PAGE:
Hedda Gabler
Printer's Devil Theatre at the former Sand Point Naval Base, Bldg 67, Rm 110, 7400 Sand Point Way NE, 328-2690. Thurs-Sun at 8; $10 Thurs & Sun, $15 Fri-Sat. Pay-what-you-can performances on Thurs Oct 26, Nov 2 & 9. Through Nov 18.

MY PERSONAL EXPERIENCE of the new Printer's Devil production of Hedda Gabler began way before the on-stage action did. To get to the show, my friend and I had to drive 20 minutes to the far north. By the time we got to Sand Point, the wet, windy night had turned completely dark and we got lost. We drove around until we found a small, hard- to-read red-and-black sign outside a building that said HEDDA GABLER, then went into a small, cold, white, rectangular room. The walls were cinder block and the polite conversation we made echoed mercilessly. I felt closed in. I said I needed to go to the bathroom and was told by the nice gal handling the tickets that the bathrooms were two Honey Buckets in the parking lot. She offered me a flashlight with which to find my way. I didn't take it; I should have. When I got back from the porta potty, there were more people in the foyer and it felt like we were on top of each other, like everyone could overhear everything. We stood around awkwardly until the ticket gal led us through a creepily skinny hallway and into a big, drafty hangar of a room. It was also cold and white, with bright, annoyingly buzzy overhead lights. The actors were already moving, hauling boxes and furniture around. It was like we'd arrived too early and were intruding.

I'm telling you all of this because Ibsen once said that anyone who wanted to understand him would have to understand Norway, and this pre-play experience of shitty weather, cold white rooms, personal self-consciousness, politely nervous group behavior, and primitive plumbing felt about as close as I've ever been to late 19th-century Norway. It was a perfect lead-in to this excellent production.

Beautiful Hedda Gabler (Heidi Schreck) has recently married the nerdy academic George Tesman (Matt Ford) and they have just moved into their expensive new house. Throughout the play, actors take boxes in and out of the moving van, rearrange furniture, and dig around in wads of packing paper. This production, the set tells us, is about restlessness and incompleteness, about always shifting things around and never getting them how you want. It's about not fitting into your life.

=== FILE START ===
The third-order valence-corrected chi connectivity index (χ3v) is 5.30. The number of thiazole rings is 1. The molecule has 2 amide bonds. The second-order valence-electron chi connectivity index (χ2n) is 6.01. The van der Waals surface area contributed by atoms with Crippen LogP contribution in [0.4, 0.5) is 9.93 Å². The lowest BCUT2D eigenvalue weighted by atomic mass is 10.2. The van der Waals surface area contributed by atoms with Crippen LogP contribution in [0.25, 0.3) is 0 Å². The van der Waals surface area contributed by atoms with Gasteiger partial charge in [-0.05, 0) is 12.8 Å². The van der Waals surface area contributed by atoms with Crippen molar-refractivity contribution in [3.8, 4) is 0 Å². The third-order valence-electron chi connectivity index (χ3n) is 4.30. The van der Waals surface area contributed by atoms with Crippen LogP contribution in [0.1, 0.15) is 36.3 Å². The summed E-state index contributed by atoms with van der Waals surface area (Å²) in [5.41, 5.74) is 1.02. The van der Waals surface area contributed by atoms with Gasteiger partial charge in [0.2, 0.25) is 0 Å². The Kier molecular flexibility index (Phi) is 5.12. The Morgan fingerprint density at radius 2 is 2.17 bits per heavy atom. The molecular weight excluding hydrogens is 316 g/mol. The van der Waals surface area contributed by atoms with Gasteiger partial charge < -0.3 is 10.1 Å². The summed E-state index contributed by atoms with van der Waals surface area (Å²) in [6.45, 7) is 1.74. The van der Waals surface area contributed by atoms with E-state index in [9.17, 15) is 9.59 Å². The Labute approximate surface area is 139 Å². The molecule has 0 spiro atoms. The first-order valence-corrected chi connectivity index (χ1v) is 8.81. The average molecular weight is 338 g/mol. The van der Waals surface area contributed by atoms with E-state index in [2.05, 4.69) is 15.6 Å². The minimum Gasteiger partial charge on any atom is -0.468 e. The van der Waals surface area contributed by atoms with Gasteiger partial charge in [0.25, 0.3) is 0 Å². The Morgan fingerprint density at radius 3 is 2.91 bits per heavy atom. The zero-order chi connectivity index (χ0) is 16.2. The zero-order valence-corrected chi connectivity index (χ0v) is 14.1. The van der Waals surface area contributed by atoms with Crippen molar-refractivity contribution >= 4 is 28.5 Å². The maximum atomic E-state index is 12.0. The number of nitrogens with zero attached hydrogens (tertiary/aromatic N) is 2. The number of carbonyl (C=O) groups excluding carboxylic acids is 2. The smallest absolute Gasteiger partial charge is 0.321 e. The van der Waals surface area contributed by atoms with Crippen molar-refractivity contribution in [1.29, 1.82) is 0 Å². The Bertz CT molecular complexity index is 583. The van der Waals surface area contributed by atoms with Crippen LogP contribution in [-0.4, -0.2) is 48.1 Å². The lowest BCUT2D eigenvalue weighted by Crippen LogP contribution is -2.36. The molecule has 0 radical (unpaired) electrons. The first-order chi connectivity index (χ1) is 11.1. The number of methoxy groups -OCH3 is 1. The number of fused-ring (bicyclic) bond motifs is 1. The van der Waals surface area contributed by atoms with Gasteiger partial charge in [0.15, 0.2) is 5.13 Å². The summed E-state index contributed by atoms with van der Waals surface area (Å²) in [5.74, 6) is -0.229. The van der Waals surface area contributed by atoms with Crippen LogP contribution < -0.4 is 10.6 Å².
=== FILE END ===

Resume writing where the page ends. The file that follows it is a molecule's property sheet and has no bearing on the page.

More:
When George's Aunt Julie (Carolyn Crabtree) arrives to welcome the newlyweds, Hedda--though she looks as sweet as a young Hayley Mills--frostily observes how early it is for a visit. Aunt Julie's face falls; Hedda has made her feel the way the audience did when we arrived: unwelcome, cloddish. As soon as Tesman and his aunt leave Hedda alone, Schreck's face tightens. She thrusts her fists into the air and paces around like a caged Joan Crawford. She stomps over to a switch and cuts off those annoyingly buzzing overhead lights. Then she stands still a moment in the brief quiet and looks simultaneously triumphant and angry and lost. Meet Hedda Gabler.

The audience sits in 30 chairs arranged in a semi-circle; the moving van is in front of you. Most of the action takes place within the semi-circle, but some takes place behind it so you have to turn around to see, and some takes place behind the van so you can't see, but only can hear the characters quarreling. It's inventive, thematically appropriate directing. Printer's Devil, which has no fixed performance space of its own, has made a specialty of visually symbolic direction, mounting shows on the Kalakala ferry and at the old Pacific Dessert Company, as well as at more standard venues. But this production strikes me as the most cohesive, aesthetically balanced work of theirs I've seen.

Schreck is supported by some fine players. Matt Ford is sweetly convincing as the hopelessly boring Tesman. Carolyn Crabtree gives a terrific and sympathetic range to the relatively small part of Aunt Julie. Deron "the Voice" Bos is adequate as the not-quite-reformed drunken writer Eilert Lovberg, but I'm looking forward to more range in his future work. Tricia Rodley was authentically wimpy as Thea Elvstead, a victim of Hedda's cruelty.

After this chilling, deliciously oppressive Ibsen evening, I was glad to get into a heated car and drive south toward home. I want my smart friends to see this show. I'm telling them to dress warm.